In March 2015, EY were appointed administrators to Lehill Properties and STH 500, which Graham challenged in a legal action.  That action was settled earlier this year, with the result that Graham was allowed to retain control of the companies, he paid the legal costs of Cerberus and took out advertising in several newspapers in which he made clear that “I am content that Cerberus is not, and was not, involved in any illegal conduct”.


It should be stressed that not all affected debtors are critical of the behaviour of Cerberus.  In his evidence to the Northern Ireland Assembly committee, Paddy Kearney said that he regarded Cerberus as having adopted a more reasonable approach than had NAMA, before it sold his property company’s loan to Cerberus.  “It [NAMA] did its best to intimidate and frighten me into destroying my business, without any regard for the 100-plus jobs or families who depended on that business for their livelihood,” he alleged.  He added: “NAMA declined two fully-funded offers from me that were well in excess of the actual value of the assets at the time and well in excess of the figure that it eventually accepted from Cerberus.  The arrival of Cerberus, as far as I am concerned, was a big positive for Northern Ireland. Cerberus offered a commercial solution, a mechanism to save my company and hundreds of jobs, and an opportunity for me to rescue and rebuild the business that I had spent a lifetime constructing. Cerberus was commercial, but NAMA was not.”


It would be wrong to see the impact of the so-called vulture funds as necessarily negative: there are signs of some positive outcomes.  A strategically important 11 acre central Belfast site that has lain derelict for several years now looks likely to be developed.  Cerberus had acquired the Royal Exchange site between Royal Avenue and the Cathedral Quarter which Leaside Investments – a partnership between two development companies, William Ewart and Snoddons – had intended to use for a massive retail and office scheme, that had been hoped would generate 3,000 jobs.  Ulster Bank’s loan on the development had been bought by Cerberus, which has now sold the site to Castlebrooke Investments.  It is expected that this long abandoned site will now be developed, providing a boost to the city’s economy.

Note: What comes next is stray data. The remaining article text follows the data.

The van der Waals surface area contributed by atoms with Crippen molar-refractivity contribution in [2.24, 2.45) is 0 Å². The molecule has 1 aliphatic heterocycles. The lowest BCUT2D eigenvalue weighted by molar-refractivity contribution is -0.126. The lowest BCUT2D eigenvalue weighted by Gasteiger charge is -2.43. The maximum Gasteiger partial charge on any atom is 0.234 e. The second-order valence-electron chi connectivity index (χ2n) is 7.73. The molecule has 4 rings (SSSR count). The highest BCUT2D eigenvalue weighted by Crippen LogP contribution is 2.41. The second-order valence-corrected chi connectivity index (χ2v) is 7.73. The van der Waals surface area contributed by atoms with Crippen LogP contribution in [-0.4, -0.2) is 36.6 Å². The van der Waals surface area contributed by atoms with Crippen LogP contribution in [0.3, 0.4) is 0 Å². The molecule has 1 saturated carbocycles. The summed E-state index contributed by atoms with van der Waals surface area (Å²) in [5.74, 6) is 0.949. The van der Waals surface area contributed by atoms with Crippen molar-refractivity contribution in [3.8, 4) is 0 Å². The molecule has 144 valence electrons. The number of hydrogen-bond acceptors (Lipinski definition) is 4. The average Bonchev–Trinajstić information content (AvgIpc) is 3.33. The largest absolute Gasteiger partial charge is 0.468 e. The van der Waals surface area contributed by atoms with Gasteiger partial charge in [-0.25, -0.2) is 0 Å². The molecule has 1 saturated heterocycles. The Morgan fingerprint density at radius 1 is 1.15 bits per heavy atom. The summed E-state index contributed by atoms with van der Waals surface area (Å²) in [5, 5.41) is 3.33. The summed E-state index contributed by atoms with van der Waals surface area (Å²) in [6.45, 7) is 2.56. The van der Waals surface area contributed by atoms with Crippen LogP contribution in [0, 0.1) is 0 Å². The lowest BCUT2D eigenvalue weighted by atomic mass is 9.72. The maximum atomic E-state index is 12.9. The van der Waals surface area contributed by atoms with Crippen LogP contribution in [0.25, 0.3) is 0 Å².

[responses requested from NAMA, Goldman Sachs, Cerberus and Capita]



About Cerberus


In Greek mythology, Cerberus was a three headed dog that guarded the entrance to the Underworld, allowing the dead to enter – but refusing exit to anyone.  Why the Cerberus investment fund – established in 1992 – chose the allegorical reference is unclear.  But it has certainly adopted an aggressive approach to maximising returns, not least under its current leadership which includes former United States Secretary of the Treasury John W. Snow, who is the parent firm’s chairman, and former Vice President of the United States Dan Quayle, who is chairman of Cerberus Global Investments, the fund investing in Irish distressed property debt.  The firm has about $30bn under management, spread across four strategies: operational private equity; real estate, commercial lending; and distressed assets.  As well as buying debt portfolios from NAMA and Ulster Bank, it has also acquired a portfolio of Northern Rock debt from the UK government and commercial property debt from the UK’s Nationwide Building Society.  While much of the publicity around the sale of distressed property debt has centred on Cerberus, it is just one of several funds engaged in these transactions.

Leave a Comment

Your email address will not be published. Required fields are marked *